Samyeling: a story from India


Underneath an old metallic footover bridge, on the road somewhere in between the North and center of Delhi, a small left turn leads you to an old yet relatively undiscovered territory, named Majnu ka Tilla or Samyeling. Samyeling has been a dwelling for the Tibetan refugees in Delhi for years now.

As you go further inside, it unleashes itself onto you. Small lanes punctuated by corner shops carrying everything from the latest fashion trends to items of cultural and spiritual significance. A culture so distant yet right at home in this small tucked-in colony by the Yamuna. Each lane is a new discovery, of men playing carrom on an idyllic sunny  afternoon, of women chatting and mingling by the tea bar, of monks in brogues walking around and of children doing what they do best. Brimming with both the spiritual unison and a quiet revolution, this part of the city is more than just a mere colony. It is a pot which has immersed in itself flavours from all across the oriental land. A lifestyle inspired by India, Tibet and even South Korea, on a canvas painted with the different colors of the orient. A vivid montage encapsulating the simplistic nature of Buddist spirituality and an unyielding attitude of a fredom struggle in vain. A diaspora that is so far away from home yet it carries with it the last bastions of the land which has been undone by the  forces of men. The Little Lhasa of Delhi, Majnu ka Tila is a collection of conflicting life stories. Of over three generations of displaced migrants, some of whom still carry the tales of a toiling journey across the Himalayas. It is there for everyone to see, all you need to do is look. It is there in the pictures of Dalai Lama, in the flags of a former country revered as a deity, it is there in their books, on their clothes and on their counters, it is everpresent  somewhere in the deep  ocean of their eyes.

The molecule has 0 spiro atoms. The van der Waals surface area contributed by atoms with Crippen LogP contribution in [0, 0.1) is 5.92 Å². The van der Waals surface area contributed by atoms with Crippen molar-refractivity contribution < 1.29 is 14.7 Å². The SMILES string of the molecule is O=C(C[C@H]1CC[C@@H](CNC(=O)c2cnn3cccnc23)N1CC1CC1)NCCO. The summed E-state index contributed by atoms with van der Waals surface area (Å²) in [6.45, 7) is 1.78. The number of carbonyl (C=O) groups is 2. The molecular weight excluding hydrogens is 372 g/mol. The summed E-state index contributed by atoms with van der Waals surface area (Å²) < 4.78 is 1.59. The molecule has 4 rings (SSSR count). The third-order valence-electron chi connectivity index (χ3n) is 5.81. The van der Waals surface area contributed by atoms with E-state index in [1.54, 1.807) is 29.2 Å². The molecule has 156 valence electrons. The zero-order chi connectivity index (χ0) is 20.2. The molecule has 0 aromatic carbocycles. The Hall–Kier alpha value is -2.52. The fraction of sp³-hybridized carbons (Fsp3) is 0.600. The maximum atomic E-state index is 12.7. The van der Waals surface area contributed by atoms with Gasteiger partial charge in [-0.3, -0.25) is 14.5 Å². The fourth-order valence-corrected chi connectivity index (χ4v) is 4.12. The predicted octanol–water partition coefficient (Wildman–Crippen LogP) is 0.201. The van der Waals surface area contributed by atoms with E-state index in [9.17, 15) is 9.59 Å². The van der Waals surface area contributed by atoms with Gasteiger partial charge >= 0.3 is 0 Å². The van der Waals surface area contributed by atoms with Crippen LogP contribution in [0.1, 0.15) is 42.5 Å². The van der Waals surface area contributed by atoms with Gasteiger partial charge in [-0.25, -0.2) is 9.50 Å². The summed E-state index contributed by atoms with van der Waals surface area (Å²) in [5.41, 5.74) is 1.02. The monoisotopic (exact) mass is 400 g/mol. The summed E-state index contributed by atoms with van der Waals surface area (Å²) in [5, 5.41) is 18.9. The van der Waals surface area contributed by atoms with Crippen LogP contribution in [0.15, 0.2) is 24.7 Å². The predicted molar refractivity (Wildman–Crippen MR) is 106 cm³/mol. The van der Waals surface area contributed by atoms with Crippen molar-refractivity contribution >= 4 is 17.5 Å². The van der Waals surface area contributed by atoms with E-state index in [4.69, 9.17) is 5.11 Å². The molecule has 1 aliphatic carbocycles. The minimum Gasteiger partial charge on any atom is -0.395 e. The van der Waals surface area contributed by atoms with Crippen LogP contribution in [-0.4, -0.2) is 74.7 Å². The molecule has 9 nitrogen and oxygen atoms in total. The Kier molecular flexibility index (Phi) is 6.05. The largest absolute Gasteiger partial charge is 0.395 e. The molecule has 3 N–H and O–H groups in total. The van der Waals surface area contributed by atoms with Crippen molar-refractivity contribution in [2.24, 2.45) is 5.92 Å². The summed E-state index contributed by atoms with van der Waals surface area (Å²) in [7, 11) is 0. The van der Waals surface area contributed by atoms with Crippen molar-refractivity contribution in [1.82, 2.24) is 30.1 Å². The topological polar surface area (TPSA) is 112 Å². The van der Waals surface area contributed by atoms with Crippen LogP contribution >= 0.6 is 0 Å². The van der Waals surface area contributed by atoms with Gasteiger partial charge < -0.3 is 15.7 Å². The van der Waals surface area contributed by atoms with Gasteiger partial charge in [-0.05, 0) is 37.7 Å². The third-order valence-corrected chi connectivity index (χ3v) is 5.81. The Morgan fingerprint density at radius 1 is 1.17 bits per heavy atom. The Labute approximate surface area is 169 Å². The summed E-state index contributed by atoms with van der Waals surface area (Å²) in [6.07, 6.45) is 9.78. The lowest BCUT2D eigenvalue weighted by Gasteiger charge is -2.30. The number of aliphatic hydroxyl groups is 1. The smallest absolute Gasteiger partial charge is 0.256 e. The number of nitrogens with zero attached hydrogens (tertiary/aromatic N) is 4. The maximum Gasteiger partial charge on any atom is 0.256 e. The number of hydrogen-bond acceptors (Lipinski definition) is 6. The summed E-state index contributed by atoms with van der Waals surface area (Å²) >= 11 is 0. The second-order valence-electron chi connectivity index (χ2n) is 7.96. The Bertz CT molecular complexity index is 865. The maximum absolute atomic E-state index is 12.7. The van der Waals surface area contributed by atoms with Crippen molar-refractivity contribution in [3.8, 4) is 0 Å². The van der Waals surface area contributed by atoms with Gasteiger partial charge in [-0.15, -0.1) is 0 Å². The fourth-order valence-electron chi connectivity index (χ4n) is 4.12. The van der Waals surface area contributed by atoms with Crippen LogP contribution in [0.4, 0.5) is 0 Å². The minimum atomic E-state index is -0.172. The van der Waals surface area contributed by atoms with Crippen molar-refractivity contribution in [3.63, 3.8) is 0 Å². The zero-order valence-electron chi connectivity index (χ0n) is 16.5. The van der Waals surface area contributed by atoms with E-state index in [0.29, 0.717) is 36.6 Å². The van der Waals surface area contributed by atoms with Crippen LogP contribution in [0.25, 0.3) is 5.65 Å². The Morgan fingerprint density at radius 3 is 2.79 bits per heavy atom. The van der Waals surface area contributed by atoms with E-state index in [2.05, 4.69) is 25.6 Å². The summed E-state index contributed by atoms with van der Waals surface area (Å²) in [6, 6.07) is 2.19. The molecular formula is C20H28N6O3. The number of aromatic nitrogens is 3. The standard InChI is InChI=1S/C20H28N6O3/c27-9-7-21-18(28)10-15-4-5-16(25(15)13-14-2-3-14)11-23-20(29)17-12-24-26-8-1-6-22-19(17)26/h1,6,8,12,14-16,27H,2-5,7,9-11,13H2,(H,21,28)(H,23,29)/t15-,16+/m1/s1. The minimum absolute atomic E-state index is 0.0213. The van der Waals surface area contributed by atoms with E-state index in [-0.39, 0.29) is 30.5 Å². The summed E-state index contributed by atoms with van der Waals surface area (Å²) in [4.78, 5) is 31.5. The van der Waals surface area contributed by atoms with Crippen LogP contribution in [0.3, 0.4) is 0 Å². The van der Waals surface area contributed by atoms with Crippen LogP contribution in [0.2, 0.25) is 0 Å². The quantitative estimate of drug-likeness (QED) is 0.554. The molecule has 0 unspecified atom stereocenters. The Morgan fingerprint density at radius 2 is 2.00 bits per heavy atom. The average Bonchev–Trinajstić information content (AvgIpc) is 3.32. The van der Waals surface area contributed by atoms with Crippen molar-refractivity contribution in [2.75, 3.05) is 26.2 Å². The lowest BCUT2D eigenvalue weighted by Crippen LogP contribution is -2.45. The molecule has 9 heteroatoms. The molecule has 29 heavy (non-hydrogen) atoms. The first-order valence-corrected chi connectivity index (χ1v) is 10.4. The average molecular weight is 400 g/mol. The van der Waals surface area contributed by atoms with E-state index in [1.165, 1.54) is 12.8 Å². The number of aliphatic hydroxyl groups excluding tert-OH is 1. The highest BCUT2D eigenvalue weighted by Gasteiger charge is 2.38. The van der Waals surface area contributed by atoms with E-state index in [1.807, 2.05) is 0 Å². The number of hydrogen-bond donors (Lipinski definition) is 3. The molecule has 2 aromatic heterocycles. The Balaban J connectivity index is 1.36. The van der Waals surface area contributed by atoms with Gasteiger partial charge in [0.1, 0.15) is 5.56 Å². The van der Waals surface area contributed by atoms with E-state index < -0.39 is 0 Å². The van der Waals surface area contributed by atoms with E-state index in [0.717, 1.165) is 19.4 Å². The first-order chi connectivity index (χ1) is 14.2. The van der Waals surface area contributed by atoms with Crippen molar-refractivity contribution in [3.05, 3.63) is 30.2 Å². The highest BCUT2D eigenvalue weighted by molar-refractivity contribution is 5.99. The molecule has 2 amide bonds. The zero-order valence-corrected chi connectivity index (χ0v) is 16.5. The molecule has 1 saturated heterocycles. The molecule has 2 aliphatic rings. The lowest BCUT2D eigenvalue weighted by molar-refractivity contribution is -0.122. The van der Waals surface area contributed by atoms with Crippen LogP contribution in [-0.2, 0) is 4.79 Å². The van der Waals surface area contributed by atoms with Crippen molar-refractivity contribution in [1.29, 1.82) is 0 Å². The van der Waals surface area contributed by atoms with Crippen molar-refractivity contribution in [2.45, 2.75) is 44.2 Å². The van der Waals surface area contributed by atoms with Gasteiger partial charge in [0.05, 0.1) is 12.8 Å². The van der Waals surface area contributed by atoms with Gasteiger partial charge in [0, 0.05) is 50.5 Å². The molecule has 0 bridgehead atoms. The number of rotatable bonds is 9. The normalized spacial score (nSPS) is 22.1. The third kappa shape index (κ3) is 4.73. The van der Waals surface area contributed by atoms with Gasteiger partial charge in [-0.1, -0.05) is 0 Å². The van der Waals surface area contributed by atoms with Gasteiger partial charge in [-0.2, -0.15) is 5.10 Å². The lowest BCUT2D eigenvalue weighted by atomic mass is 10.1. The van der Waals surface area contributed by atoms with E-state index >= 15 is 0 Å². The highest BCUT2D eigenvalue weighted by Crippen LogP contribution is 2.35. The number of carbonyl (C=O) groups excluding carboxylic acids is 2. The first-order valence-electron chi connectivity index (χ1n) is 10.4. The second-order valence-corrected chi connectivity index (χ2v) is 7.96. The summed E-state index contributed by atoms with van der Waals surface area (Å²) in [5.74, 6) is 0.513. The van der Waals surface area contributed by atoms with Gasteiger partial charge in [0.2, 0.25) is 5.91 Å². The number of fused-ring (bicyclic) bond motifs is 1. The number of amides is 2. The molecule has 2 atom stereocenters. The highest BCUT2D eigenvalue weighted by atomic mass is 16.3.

Criss-crossing lanes meeting and diverging into further by lanes, watched over by the at times serene and at times violent waters of the Yamuna. And all these confusing and ever-diverging ways meet somewhere in the middle, in the epicentre, where lies the towering structure of  a monastery with meditating Shamans and spinning wheels, a structure filled with ancient iconography and symbolism, overlooking this tiny yet vast expanse. It is a symbol of solace, ever-present and ever-accessible, a portal into the world that was, a time-keeper of the world that is and a dream-catcher for the world that could be.

About the author:
Ashish Bajaj was born in 1995. He lives in Delhi, India and is pursuing a bachelors degree in Journalism and Mass Communication. His aim is to become a documentary photographer. He can be found on Instagram.

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